The challenges facing small states in five charts


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Small states—countries with a population of 1.5 million or less—suffered severe economic repercussions from the COVID-19 pandemic. Accelerating growth while building resilience to future shocks will require extensive domestic efforts  supported by the global community. This includes advancing economic diversification, improving digital and physical connectivity, enhancing disaster risk management, lessening dependence on imported fossil fuels, reducing trade costs, and collaborating across borders to achieve economies of scale.


1. Small states were hit hard by the pandemic and face a slow recovery

After output shrank in small states by more than 11 percent in 2020, seven times as much as in other EMDEs, the recovery has been slow, held back by spillovers from the Russian Federation’s invasion of Ukraine  and synchronized global monetary policy tightening. At the projected pace of growth, aggregate output in small states will regain its 2019 level only this year, while other EMDEs exceeded this threshold in 2021.


Chart 1: GDP compared to pre-pandemic levels

Figure 1

Source: World Bank.
Note: EMDEs = emerging market and developing economies. Growth rates are calculated using GDP weights at average 2010-19 prices and market exchange rates. Sample includes 34 EMDE small states, 115 EMDEs excluding small states, and 37 advanced economies. Guyana is excluded.


2. Small states are highly economically concentrated, often in tourism

Many small state economies are highly concentrated in one or two sectors, most commonly tourism. Tourism expenditures were equivalent to an average of 18 percent of GDP in small states prior to the pandemic, and as high as about 50 percent in some countries. As a result, the unprecedented collapse of global travel during the pandemic had a disproportionate impact on  small states.


Chart 2: Tourist arrivals

Figure 2

Sources: Haver Analytics; national statistical agencies; UN World Tourism Organization; World Bank.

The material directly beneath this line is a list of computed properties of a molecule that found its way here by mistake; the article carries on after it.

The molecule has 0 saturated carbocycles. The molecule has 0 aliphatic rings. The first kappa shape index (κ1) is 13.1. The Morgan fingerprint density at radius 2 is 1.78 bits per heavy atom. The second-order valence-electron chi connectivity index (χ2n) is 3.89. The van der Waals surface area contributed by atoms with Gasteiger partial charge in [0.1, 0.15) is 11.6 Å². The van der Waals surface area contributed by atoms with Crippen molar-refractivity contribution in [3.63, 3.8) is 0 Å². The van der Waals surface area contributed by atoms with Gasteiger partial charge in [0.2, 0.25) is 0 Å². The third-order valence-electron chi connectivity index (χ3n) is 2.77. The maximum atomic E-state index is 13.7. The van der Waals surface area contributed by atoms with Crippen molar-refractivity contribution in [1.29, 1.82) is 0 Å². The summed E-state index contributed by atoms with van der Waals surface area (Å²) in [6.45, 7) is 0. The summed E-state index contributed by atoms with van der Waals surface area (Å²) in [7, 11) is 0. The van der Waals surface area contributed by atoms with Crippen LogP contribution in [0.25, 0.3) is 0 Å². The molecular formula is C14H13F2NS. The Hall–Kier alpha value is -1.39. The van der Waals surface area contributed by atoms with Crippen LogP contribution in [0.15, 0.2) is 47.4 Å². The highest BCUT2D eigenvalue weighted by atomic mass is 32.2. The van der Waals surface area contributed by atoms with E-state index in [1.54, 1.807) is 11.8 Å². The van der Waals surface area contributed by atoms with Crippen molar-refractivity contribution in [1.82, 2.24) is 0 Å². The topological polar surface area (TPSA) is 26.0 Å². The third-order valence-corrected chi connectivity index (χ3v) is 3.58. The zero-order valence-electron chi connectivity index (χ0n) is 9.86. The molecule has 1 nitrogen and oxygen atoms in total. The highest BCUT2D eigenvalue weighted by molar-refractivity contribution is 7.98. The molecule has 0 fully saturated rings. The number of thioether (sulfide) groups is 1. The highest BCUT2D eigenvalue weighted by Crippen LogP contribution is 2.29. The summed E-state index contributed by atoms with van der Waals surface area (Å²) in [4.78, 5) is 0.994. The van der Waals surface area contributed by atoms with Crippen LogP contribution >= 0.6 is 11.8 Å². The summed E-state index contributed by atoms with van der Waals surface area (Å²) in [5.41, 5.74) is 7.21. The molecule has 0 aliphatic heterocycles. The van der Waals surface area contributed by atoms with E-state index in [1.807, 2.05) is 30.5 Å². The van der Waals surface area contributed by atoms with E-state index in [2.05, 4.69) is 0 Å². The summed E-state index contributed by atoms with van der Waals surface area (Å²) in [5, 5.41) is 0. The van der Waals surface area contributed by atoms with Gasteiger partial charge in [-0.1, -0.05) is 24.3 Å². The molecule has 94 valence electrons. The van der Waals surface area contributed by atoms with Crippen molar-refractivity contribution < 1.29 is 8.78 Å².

Note: Total non-seasonally adjusted visitor arrivals to each country group. Caribbean includes Antigua and Barbuda, The Bahamas, Barbados, Belize, Dominica, Grenada, St. Kitts and Nevis, St. Lucia, and St. Vincent and the Grenadines. Indian Ocean islands include Maldives, Mauritius, and the Seychelles. Pacific Ocean islands include Fiji and Palau. Last observation is March 2022 for the Caribbean, September 2022 for Pacific Ocean islands and the world, and October 2022 for Indian Ocean islands.


3. Small states depend heavily on imported food and fuel

The recovery in small states has been delayed in part by elevated energy and food prices. Typically, food and fuel imports are equivalent to about one-sixth of GDP in small states, substantially more than in other EMDEs. Steep rises in food prices brought on by war-related disruptions to grain, energy, and fertilizer markets have worsened terms of trade, increased inflation, and squeezed living standards.


Chart 3: Food and fuel imports

Figure 3

Sources: UN Comtrade; World Bank.
Note: EMDEs = emerging market and developing economies. Bars show simple averages. Data for 2019. Food imports sample includes 22 EMDE small states and 95 EMDEs excluding small states. Fuel imports sample includes 18 EMDE small states and 78 EMDEs excluding small states. Energy exporting EMDEs were dropped from the fuel imports sample.

4. Small states are highly vulnerable to climate change

The frequency of weather-related natural disasters in small states has increased in recent decades, and some countries face existential threats from rising sea levels and coastal erosion. Disaster-related damages and losses in small states have been equivalent to nearly 5 percent of GDP per year since 1990, about 15 times the damages suffered by other EMDEs.  In extreme cases, such as Hurricane Maria in 2017 in Dominica and Hurricane Ivan in Grenada in 2004, damages from a single disaster have amounted to multiples of a country’s GDP.


Chart 4: Damages and losses from natural disasters, 1990-2021

Figure 4

Sources: EM-DAT; World Bank.
Note: EMDEs = emerging market and developing economies. Bars show the sum of damages in each group of countries in each year divided by the sum of nominal GDP in each group of countries, weighted by country-level nominal GDP.


5. Activity in small states is volatile

A high degree of economic concentration, vulnerability to natural and climate-related disasters, and dependency on global trade makes growth in small states more volatile than in other EMDEs.  At the same time, growth in small states is challenged by limited capacity and, especially for countries in East Asia and Pacific and Sub-Saharan Africa, lack of connectivity.


Chart 5: Volatility of GDP growth in small states, 2000-21

Figure 5

Source: World Bank
Note: EMDEs = emerging market and developing economies. FCS = fragile and conflict-affected states. Average of standard deviations of growth from 2000-21 for countries in each group. Sample contains 12 commodity-exporting, and 22 tourism-reliant small states. Sample contains 113 EMDEs excluding small states. Extreme outliers are excluded.


Philip Kenworthy

Economist in the World Bank Group’s Prospects Group

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